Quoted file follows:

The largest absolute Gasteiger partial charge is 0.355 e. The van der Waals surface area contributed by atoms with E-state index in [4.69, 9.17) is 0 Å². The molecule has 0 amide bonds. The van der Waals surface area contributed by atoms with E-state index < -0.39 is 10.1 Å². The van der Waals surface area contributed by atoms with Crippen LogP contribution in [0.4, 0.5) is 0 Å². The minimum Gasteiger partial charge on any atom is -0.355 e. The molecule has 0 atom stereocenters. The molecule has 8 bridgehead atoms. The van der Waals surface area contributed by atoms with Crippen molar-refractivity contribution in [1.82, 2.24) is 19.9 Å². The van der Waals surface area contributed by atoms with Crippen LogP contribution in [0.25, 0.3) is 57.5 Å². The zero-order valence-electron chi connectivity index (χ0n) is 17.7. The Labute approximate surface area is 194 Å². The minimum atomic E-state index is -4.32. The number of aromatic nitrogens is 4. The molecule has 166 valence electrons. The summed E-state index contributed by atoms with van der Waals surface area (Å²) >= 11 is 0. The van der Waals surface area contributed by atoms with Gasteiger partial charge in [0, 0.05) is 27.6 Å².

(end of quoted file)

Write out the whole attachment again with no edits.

The largest absolute Gasteiger partial charge is 0.355 e. The van der Waals surface area contributed by atoms with E-state index in [4.69, 9.17) is 0 Å². The molecule has 0 amide bonds. The van der Waals surface area contributed by atoms with E-state index < -0.39 is 10.1 Å². The van der Waals surface area contributed by atoms with Crippen LogP contribution in [0.4, 0.5) is 0 Å². The minimum Gasteiger partial charge on any atom is -0.355 e. The molecule has 0 atom stereocenters. The molecule has 8 bridgehead atoms. The van der Waals surface area contributed by atoms with Crippen molar-refractivity contribution in [1.82, 2.24) is 19.9 Å². The van der Waals surface area contributed by atoms with Crippen LogP contribution in [0.25, 0.3) is 57.5 Å². The zero-order valence-electron chi connectivity index (χ0n) is 17.7. The Labute approximate surface area is 194 Å². The minimum atomic E-state index is -4.32. The number of aromatic nitrogens is 4. The molecule has 166 valence electrons. The summed E-state index contributed by atoms with van der Waals surface area (Å²) >= 11 is 0. The van der Waals surface area contributed by atoms with Gasteiger partial charge in [0, 0.05) is 27.6 Å².